On the other hand, the defendant contended that the non-use of the word ‘original’ in Section 13(1) of the Copyright Act, 1957 with respect to a cinematograph film and that cinematograph film is to be treated differently under Section 13(3) of the Act. It was also argued that by a joint reading of Sections 2(m)(ii), 14(d)(i) and 51 of the Act it was apparent that to establish copyright infringement in a cinematograph film, it was essential to show that the impugned work was an actual copy of the advertisement by the process of duplication. Thus, according to the defendant the Copyright Act granted a very limited protection to a cinematographic film.
Reliance was placed on the Bombay High Court judgment of Star India Private Limited v. Leo Burnett (India) Pvt. Ltd.[Endnote 5] by the defendant to establish that copyright infringement of a cinematograph film can ensue only when an actual copy is made of a film by the process of duplication i.e. by using mechanical contrivance that falls under Section 14(d)(i). Therefore, if the film has been filmed or shot separately by a person and it resembles the copyrighted film, the subsequent film is not a copy of the first film and, therefore, does not amount to infringement of whole of the copyright of the first film.[Endnote 6] Defendant also extensively referred to the judgment in Norowzian v. Arks Ltd and Others[Endnote 7] which was also relied upon heavily by the Bombay High Court in the aforesaid judgment. The defendant also provided a tabular comparison of the two advertisements highlighting the differences between the two advertisements.
In rejoinder, the plaintiff argued that the concept of dual protection provided to a cinematographic film in India and certain European countries, meant that the Berne Convention of 1908 provided an owner of the cinematographic work with the same rights as the author of an original work under Article 14. Additionally, plaintiff argued that the right to reproduce the work provided under Article 9 also extended to a cinematograph film under Article 14. The counsel for the plaintiff also informed that the judgment in Norowzian v. Arks Ltd and Others relied upon by the Bombay High Court in Star India Private Limited case had been specifically overruled in an appeal on the question of law[Endnote 8].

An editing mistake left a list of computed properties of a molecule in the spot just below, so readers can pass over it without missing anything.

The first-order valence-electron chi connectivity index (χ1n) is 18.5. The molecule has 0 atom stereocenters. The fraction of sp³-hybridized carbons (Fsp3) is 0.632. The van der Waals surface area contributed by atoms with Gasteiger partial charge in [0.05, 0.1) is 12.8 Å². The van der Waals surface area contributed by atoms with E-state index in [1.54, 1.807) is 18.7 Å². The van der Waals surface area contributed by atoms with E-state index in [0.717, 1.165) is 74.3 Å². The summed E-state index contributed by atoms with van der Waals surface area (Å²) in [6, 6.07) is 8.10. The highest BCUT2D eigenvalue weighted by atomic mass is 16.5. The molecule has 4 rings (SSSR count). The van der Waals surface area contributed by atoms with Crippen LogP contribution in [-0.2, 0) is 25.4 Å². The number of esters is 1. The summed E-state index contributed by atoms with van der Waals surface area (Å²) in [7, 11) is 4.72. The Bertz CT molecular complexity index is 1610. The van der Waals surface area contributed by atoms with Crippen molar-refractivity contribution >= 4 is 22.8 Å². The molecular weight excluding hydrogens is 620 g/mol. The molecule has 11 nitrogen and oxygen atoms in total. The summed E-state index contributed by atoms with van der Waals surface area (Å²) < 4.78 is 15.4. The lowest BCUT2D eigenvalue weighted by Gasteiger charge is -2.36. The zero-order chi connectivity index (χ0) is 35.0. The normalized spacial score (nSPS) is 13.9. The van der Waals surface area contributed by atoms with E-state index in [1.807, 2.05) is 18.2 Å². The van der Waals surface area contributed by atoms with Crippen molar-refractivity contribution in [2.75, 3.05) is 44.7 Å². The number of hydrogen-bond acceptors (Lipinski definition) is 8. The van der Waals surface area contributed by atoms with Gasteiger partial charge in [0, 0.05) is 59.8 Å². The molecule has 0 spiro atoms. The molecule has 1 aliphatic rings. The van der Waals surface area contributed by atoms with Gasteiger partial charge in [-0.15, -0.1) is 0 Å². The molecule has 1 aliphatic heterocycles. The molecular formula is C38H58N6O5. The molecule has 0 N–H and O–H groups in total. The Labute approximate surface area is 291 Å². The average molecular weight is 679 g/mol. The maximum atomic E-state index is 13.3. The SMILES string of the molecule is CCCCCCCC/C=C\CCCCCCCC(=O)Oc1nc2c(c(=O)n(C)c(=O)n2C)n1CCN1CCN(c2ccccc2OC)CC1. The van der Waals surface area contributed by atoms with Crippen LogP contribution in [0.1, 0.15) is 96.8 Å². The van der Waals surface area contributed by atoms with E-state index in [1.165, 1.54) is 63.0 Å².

In sur-rejoinder, counsel for the defendant submitted that under the Copyright Act, 1957 a different usage has been allotted to ‘copy’ and ‘reproduce’ denoting distinct meanings to both the terminologies.
Observations of the Court
The Court, after hearing both the parties, held that a copyright subsists in a cinematograph film as a work independent of underlying works that come together to constitute it. Although the copyright subsists in the constituent parts, yet the copyright vests separately and independently in the composite whole – the film. The Court arrived at this decision by a joint reading of Sections 2(f), 2(y), 13(1) and 13(4) with the Report of the Joint Committee for the Copyright Bill, 1955 which stated that cinematograph film is an independent work which will enjoy copyright apart from its component parts. The meaning of the term ‘cinematograph film’ was also interpreted, for this purpose, in consonance with the Berne Convention.
In addition to that, the Court observed that a cinematograph film is recognized as, greater than the sum of its parts, which has been subsisting as being held by Justice V.R. Krishna Iyer in the case of Indian Performing Right Society Ltd. v. Eastern Indian Motion Pictures Association.[Endnote 9] The Hon’ble Court also observed that even the Calcutta High Court in Shree Venkatesh Films Pvt. Ltd. v. Vipul Amrutlal Shah,[Endnote 10] has taken a similar view by treating the original underlying works as raw materials from which an entirely different work like a cinematograph film may be created.
On the question of originality of a cinematograph film, the Court held that even though the expression ‘original’ is missing in Section 13(1)(b), still the requirement of originality is brought in through Section 13(3)(a) which has to be read with the definitions of ‘cinematograph film’ and ‘author’ under Sections 2(f) and 2(d). Section 13(3)(a) implies that a copyright in a film cannot subsist if a substantial or material part of the said film is an infringement of copyright in any other work. It was held that the Act does not require that the expression must be in an original or novel form, but that the work must not be copied from another work.[Endnote 11] Thus, a cinematograph film is held to be an original work as it is an intellectual creation.